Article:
In even the cleanest of environments, surfaces in optical systems are susceptible to the collection of dust. Because scattering from such contaminants can interfere with the intended operation of the system, it is important to consider their effects during the design via modeling and simulation. A standard developed by the Institute of Environmental Sciences and Technology (IEST) is most commonly used to define the typical sizes and density of particulates on a surface, which can then be used to create a BSDF profile of the contaminated surface. This BSDF profile can be applied to the smooth surfaces within a model to simulate the effects of the contaminants, making up a critical part of the stray light analysis for an optical system. The limitation of such an approach, however, is that the scattering events occur stochastically, with no spatial consistency. In this work a modeling approach is examined that considers the particulates to be stationary on the surface which is more realistic. With the particulates stationary, it is possible to isolate the effects of an individual particle, which can be especially useful for small scale systems. A variety of application designs are investigated through the use of computer simulation to demonstrate the advantages of the isolated contamination scattering approach.
Color uniformity is an important performance metric for many solid-state lighting systems, particularly those systems that use multiple light-emitting diodes (LEDs) to produce the desired illumination distribution. Once the optical design is done, however, it is important to understand how the color uniformity changes when LEDs from within a single color-bin are mixed. Can the design tolerate any LED within the color-bin? Are the inter-bin color variations noticeable in the beam distribution? Are they noticeable when looking back at the luminaire? This paper looks at this question using an exterior automotive stop lamp. The statistical variation of color uniformity is analyzed using assumed interbin statistical variation for the color of the LEDs.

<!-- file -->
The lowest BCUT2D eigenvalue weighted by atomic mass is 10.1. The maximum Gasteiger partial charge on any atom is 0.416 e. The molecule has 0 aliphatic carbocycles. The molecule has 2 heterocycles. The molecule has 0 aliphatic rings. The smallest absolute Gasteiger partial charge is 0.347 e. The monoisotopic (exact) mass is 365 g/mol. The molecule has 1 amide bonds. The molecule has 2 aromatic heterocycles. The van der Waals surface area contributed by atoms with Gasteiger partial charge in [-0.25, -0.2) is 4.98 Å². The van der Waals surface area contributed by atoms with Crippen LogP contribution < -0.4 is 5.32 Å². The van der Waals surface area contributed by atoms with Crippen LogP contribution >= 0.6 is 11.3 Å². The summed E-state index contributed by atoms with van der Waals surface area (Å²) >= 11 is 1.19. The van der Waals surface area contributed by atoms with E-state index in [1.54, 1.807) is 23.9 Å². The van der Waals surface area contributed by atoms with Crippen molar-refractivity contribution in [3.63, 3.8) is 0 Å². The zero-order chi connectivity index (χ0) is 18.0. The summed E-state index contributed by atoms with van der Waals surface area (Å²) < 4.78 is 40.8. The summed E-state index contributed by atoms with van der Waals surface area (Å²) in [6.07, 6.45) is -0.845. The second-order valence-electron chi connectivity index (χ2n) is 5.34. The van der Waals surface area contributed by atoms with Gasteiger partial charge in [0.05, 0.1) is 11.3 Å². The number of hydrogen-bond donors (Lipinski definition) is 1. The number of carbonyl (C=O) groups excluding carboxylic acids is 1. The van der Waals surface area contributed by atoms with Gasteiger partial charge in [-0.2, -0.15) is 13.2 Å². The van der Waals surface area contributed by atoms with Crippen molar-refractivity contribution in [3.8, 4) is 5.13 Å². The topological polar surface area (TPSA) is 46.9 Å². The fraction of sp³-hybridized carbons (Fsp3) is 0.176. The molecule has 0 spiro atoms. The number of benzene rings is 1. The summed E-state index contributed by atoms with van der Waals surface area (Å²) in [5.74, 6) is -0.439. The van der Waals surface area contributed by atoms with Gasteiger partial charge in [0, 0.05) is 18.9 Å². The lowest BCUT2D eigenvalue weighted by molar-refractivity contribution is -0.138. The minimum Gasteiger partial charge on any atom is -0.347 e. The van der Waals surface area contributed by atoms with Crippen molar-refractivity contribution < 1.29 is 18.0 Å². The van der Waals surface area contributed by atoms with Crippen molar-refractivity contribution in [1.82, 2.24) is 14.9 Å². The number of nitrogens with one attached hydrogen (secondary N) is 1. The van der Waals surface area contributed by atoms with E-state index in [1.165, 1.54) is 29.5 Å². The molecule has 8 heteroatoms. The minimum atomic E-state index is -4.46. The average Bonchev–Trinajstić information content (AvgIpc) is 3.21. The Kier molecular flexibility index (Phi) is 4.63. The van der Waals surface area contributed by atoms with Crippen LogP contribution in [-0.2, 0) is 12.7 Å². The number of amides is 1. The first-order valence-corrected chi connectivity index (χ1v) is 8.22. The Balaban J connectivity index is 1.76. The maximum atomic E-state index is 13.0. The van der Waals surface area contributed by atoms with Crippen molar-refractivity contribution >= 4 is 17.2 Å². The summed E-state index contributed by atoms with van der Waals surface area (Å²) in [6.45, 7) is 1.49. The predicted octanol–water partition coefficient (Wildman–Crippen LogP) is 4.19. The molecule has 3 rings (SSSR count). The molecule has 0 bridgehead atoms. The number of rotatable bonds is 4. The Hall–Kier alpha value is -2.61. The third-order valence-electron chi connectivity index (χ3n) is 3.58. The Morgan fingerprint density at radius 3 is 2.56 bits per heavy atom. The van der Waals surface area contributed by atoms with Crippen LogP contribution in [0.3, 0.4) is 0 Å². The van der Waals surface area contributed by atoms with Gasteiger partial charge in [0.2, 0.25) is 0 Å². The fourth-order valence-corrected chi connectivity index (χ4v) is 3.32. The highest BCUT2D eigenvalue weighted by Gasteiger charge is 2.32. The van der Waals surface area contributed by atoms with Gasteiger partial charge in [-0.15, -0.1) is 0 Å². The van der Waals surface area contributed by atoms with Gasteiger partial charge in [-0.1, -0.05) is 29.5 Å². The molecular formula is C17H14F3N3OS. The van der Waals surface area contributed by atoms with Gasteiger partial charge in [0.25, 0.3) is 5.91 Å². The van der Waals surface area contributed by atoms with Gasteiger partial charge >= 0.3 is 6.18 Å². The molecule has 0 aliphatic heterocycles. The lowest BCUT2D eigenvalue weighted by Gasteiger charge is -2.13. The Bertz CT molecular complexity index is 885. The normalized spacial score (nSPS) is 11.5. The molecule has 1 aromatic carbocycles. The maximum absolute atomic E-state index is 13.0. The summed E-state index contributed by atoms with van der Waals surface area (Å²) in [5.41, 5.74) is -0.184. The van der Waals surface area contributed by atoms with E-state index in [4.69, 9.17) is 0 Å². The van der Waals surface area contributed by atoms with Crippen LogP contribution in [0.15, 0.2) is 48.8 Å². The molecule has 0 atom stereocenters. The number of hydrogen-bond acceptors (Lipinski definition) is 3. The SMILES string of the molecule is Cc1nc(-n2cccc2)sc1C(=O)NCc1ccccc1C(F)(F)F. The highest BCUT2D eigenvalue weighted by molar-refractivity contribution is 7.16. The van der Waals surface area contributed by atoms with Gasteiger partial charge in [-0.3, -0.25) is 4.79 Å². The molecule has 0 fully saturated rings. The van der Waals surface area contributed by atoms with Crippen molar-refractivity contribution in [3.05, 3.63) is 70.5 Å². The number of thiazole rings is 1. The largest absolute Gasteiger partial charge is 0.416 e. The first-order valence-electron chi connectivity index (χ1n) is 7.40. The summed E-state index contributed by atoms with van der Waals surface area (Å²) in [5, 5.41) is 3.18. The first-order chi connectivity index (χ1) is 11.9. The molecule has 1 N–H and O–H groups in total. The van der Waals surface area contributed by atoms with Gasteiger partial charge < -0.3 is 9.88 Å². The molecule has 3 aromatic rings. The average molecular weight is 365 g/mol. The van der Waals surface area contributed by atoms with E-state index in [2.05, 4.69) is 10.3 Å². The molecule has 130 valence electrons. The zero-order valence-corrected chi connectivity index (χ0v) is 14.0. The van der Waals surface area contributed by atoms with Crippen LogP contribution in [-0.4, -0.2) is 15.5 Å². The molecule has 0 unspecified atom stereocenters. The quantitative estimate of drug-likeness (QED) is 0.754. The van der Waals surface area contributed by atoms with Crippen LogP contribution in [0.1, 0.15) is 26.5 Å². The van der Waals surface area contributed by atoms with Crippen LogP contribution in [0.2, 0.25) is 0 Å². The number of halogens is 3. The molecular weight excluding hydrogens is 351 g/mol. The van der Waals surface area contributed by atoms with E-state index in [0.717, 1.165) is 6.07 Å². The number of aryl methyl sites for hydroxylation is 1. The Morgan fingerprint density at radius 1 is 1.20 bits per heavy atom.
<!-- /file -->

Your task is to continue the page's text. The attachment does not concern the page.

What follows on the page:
Through the ongoing educational outreach activities of the NES/OSA, we have been invited on several occasions to present optics workshops to students of many ages and backgrounds. With a nearly-overwhelming plethora of optics topics that could be presented, we have decided to develop a curriculum on color science that can be presented in a workshop format. Color science was chosen due to the wealth of examples of the application of color within a student’s culture, society, technology, and experiences. The goal of the workshop is to teach basic color science by examining objects and events that the students can experience or interact with in their own lives. The curriculum can be scaled to match groups of different sizes and backgrounds as well as to fit within certain time constraints. Depending on logistics, a variety of hands-on demos can be presented, or the workshop can be fully tutorial-based. This curriculum has been presented several times and is constantly evolving based upon each experience. In this paper, we present the portions of the curriculum that have been developed to date. We discuss considerations for adding or removing sections to meet specific workshop constraints. We will also present the evolution of the curriculum from inception to its current state, highlighting the lessons learned from each presentation of the curriculum.